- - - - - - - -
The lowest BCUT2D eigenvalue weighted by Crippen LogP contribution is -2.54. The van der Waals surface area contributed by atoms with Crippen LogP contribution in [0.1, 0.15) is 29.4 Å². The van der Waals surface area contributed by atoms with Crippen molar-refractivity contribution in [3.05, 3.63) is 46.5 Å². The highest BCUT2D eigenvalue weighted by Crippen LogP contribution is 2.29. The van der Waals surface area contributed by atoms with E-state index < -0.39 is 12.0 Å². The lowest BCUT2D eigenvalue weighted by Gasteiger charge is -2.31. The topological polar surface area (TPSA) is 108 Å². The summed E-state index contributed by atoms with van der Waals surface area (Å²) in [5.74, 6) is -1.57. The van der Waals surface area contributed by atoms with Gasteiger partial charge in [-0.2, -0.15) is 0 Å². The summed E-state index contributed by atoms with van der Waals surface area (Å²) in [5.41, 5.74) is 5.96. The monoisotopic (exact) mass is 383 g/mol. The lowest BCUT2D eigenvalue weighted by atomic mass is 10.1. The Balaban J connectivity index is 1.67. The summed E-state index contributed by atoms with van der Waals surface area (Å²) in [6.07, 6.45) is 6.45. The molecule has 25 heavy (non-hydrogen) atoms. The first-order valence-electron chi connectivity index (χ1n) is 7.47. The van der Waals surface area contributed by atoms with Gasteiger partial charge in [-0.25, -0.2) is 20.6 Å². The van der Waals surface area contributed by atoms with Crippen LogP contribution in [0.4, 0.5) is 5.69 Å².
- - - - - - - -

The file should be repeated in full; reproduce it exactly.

The lowest BCUT2D eigenvalue weighted by Crippen LogP contribution is -2.54. The van der Waals surface area contributed by atoms with Crippen LogP contribution in [0.1, 0.15) is 29.4 Å². The van der Waals surface area contributed by atoms with Crippen molar-refractivity contribution in [3.05, 3.63) is 46.5 Å². The highest BCUT2D eigenvalue weighted by Crippen LogP contribution is 2.29. The van der Waals surface area contributed by atoms with E-state index < -0.39 is 12.0 Å². The lowest BCUT2D eigenvalue weighted by Gasteiger charge is -2.31. The topological polar surface area (TPSA) is 108 Å². The summed E-state index contributed by atoms with van der Waals surface area (Å²) in [5.74, 6) is -1.57. The van der Waals surface area contributed by atoms with Gasteiger partial charge in [-0.2, -0.15) is 0 Å². The summed E-state index contributed by atoms with van der Waals surface area (Å²) in [5.41, 5.74) is 5.96. The monoisotopic (exact) mass is 383 g/mol. The lowest BCUT2D eigenvalue weighted by atomic mass is 10.1. The Balaban J connectivity index is 1.67. The summed E-state index contributed by atoms with van der Waals surface area (Å²) in [6.07, 6.45) is 6.45. The molecule has 25 heavy (non-hydrogen) atoms. The first-order valence-electron chi connectivity index (χ1n) is 7.47. The van der Waals surface area contributed by atoms with Gasteiger partial charge in [-0.25, -0.2) is 20.6 Å². The van der Waals surface area contributed by atoms with Crippen LogP contribution in [0.4, 0.5) is 5.69 Å².